Golden Eagles: The aristocrats of the air — magnificent, haughty and deadly

They might not be guilty of carrying off children, but the fact that a golden eagle can dive at speeds of more than 100mph and stare directly into the sun makes it a pretty formidable predator. David Profumo admires these aristocrats of the air.

Although hard to observe in the wild, as a denizen of the high peaks, the golden eagle has entered popular lore as our king of the birds. With its 6ft wingspan and solitary grandeur, it is an emblem of remote magnificence. In 1969, the first lunar words actually spoken by Neil Armstrong were: ‘Houston: Tranquility Base here — the Eagle has landed.’

The golden eagle — Aquila chrysaetos — belongs to the genus of ‘booted eagles’, and is widely distributed across the Alps, Pyrenees, northern Africa and North America. In Britain, it’s effectively confined to the Highlands and islands of Scotland.

A golden eagle (Aquila chrysaetos) in Scotland.

A golden eagle (Aquila chrysaetos) in Scotland. Credit: Getty Images/ RM

Never popular with shepherds or preservers of game birds, it was, in Victorian times, persecuted almost to extinction; we may now have some 450 breeding pairs. In the Gaelic, it is known as the ‘black eagle’ (Iolaire dubh) — and its lustrous tawny shawl does appear dark, unless gilded by sunlight. The plumage is a medley of browns, the thighs thickly trousered with white, the toes an impressive yellow (those talons can exert 15 times the power of a human hand).

With its haughty, raptorial beak and piercing eye — it’s held to be the only bird that can stare directly into the sun — the eagle glides aloft on thermals with little apparent effort or rows through the air with deep strokes, its wings slightly upswept in finger shapes at their tips. It can dive at speeds in excess of 100mph. Only the puppyish way-oh of its voice seems at odds with this majestic physique.

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‘The playwright Aeschylus was killed when an eagle dropped a tortoise on his bald head, mistaking it for a handy boulder whereon to crack its trophy’

Each pair may require more than 10,000 acres to roam in search of a living, so this aristocrat of the air has always been something of a rara avis. In Scotland, it will prey off grouse, lagomorphs and corvids, occasionally taking deer calves and lambs as carrion. Its lifting prowess is frequently exaggerated — anything heavier than a hare probably requires dismembering.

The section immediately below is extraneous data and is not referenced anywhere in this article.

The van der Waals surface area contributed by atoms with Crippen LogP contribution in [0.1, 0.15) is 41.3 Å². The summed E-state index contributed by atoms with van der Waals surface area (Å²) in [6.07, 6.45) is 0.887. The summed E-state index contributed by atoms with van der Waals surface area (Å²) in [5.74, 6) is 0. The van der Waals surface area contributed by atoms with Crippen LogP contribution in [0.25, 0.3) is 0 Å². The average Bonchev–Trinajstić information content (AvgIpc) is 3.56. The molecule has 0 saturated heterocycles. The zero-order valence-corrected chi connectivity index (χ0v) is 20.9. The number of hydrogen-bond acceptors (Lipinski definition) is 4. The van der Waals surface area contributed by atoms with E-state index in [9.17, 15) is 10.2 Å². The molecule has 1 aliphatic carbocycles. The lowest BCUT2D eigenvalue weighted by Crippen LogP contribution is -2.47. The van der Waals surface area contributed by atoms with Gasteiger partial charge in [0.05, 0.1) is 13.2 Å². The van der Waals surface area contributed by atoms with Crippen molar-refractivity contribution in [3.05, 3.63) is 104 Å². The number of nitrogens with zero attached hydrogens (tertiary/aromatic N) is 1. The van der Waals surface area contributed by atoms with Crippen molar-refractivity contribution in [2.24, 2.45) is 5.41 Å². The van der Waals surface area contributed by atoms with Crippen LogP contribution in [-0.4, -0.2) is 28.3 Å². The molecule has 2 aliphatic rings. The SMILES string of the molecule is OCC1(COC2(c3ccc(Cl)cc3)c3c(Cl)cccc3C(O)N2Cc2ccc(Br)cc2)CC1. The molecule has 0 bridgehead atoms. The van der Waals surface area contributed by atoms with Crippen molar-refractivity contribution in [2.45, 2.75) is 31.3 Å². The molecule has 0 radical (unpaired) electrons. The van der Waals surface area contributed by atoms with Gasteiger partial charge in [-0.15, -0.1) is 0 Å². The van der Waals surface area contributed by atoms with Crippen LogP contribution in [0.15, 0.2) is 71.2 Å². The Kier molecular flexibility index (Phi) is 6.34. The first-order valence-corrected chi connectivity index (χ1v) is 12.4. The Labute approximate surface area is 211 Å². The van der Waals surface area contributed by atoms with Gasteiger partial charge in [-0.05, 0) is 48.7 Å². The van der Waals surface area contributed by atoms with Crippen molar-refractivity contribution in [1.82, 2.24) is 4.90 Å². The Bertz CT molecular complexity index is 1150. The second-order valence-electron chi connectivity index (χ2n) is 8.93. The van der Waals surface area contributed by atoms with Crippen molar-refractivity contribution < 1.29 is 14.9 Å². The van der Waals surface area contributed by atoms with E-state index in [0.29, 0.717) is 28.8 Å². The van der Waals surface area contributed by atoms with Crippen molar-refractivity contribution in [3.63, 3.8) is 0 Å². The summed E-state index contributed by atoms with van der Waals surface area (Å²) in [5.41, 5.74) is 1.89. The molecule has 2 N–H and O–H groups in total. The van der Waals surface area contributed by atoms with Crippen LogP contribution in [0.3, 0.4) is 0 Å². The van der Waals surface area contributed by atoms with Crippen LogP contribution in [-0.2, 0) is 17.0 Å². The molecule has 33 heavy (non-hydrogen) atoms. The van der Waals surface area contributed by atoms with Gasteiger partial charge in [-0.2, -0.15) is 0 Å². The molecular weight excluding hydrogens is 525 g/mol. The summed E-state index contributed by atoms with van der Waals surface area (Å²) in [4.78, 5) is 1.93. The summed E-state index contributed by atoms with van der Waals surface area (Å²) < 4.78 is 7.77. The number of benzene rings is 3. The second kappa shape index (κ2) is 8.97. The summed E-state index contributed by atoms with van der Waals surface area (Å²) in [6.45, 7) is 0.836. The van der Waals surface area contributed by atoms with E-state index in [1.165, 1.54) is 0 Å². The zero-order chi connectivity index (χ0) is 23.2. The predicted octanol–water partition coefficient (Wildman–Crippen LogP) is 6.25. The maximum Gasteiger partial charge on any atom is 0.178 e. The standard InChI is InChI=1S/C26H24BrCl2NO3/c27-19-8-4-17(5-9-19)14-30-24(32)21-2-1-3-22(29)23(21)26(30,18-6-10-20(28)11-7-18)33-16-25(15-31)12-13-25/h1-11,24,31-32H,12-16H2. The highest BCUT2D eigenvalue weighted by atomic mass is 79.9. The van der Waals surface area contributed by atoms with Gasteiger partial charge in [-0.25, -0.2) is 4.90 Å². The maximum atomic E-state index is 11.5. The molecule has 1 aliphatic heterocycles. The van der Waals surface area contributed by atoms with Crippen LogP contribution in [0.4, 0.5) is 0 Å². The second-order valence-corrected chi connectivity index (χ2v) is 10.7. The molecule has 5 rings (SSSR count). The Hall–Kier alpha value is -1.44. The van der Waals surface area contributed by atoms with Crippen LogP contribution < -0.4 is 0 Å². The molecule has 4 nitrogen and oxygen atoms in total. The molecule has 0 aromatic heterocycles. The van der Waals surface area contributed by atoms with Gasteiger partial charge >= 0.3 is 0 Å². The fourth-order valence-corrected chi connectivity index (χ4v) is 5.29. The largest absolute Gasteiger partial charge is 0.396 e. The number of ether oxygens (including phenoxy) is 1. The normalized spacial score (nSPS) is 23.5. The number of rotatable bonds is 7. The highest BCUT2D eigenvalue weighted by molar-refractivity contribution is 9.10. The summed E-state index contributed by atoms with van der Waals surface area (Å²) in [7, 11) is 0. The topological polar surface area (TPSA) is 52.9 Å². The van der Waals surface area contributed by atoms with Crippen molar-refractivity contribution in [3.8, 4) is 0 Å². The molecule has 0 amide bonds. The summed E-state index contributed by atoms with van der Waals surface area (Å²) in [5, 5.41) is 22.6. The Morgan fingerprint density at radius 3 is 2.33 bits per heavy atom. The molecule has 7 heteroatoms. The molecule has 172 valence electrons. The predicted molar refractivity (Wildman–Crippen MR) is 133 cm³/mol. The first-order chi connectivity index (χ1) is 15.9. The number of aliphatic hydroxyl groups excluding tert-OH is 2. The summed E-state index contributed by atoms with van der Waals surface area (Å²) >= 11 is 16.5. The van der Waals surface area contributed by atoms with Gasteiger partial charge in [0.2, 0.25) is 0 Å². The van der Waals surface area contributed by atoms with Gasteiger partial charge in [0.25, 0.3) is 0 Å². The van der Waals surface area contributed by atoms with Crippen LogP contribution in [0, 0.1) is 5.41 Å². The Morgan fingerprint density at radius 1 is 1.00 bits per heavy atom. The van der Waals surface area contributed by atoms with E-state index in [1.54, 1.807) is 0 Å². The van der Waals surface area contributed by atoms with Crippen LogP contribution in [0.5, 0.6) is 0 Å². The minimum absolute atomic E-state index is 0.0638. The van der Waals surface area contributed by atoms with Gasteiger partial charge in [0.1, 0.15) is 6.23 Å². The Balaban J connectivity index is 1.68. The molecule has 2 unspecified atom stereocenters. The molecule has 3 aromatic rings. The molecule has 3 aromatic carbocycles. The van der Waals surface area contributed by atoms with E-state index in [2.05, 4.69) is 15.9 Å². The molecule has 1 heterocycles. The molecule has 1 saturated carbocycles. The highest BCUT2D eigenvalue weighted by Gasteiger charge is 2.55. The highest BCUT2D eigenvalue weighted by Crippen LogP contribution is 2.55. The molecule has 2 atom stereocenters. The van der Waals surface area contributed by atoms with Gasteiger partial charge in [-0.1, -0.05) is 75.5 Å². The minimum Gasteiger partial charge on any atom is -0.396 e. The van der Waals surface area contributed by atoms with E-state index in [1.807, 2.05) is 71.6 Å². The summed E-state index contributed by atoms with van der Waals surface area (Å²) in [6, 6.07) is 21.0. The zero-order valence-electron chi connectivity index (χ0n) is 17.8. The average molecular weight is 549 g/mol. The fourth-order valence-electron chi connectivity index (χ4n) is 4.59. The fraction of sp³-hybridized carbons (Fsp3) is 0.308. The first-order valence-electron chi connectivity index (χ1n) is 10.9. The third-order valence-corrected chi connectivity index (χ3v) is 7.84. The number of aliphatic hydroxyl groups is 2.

The hunting flight is a low-level quartering of terrain, with a sudden pounce to the ground rather than any long, screaming stoop. They’re still used by Kyrgyz tribesmen to hunt foxes. It’s a myth that eagles carry off children, but, in places, they do take anything from snakes to hedgehogs — and they can present an indirect danger to humans. The playwright Aeschylus was killed when an eagle dropped a tortoise on his bald head, mistaking it for a handy boulder whereon to crack its trophy.

In captivity, eagles can live for 30 years. Protected in Britain since 1954, they were once trapped, shot and poisoned, and their nests robbed by egg-collectors. In Texas, they were culled with a 12-gauge from light aircraft. Power lines and wind farms can present modern hazards — one Californian study showed more than half the tagged juveniles found dead were the result of blade-strike mortality.

Eagles are generally monogamous, with courtship and pairing commencing as early as December. Exuberant aerial displays — sometimes involving the exchange of objects — are followed by the refurbishment of eyries. Usually located on cliffs and rocky defiles at altitudes of up to 3,000ft, nests are often massive constructions of branches and torn heather, lined with wood rush or juniper — pairs may maintain several sites, varying their tenancy from year to year.

A clutch of 1–3 eggs is laid in about April, with incubation taking 45 days. Aquiline parents can be fiercely defensive: in a small military helicopter, I was once buzzed by a Perthshire eagle, and they’ve been known to attack gliders and other planes. Even in the nest, downy eaglets often battle to the death.

Widely regarded as the Messenger of the Gods, the eagle became a martial symbol that dates back to ancient Hittite carvings; it was adopted by the Roman legions, Charlemagne, Napoleon and the Nazi party (the USA chose its bald variety, to avoid any imperialistic associations). A Scottish Highland chieftain still sports three primary feathers in his bonnet. It remains the standard finial on flagstaffs.

Golden eagle

Credit: Getty Images/500px

As the emblem of St John the Evangelist — bearer of the word —  eagles feature widely in lecterns; indeed, the letter ‘a’ derives from a pictogram of the perching bird, a discovery that helped decode the Rosetta Stone.

Their legendary strength and splendour gave rise to much sympathetic magic, notably among American Indians, to whom they represented the Great Spirit (braves had to prove their courage by fighting off a bear, challenging enemies or suchlike before sporting that war bonnet). Aetites —  pebbles filched from eyries — were believed to ease childbirth.

Bronze Age burial sites reveal arrows fletched with eagle feathers to ensure accuracy, and some early Alpinists sewed a tongue into the lapel of their climbing jackets, to survive safely among the crags.

I once asked a Russian helicopter pilot why he had a golden eagle’s breast feather tacked to his dashboard and, shortly thereafter, we survived a serious crash. His lucky talisman remains here on my desk, as I write.

This article first appeared in Country Life in 2013.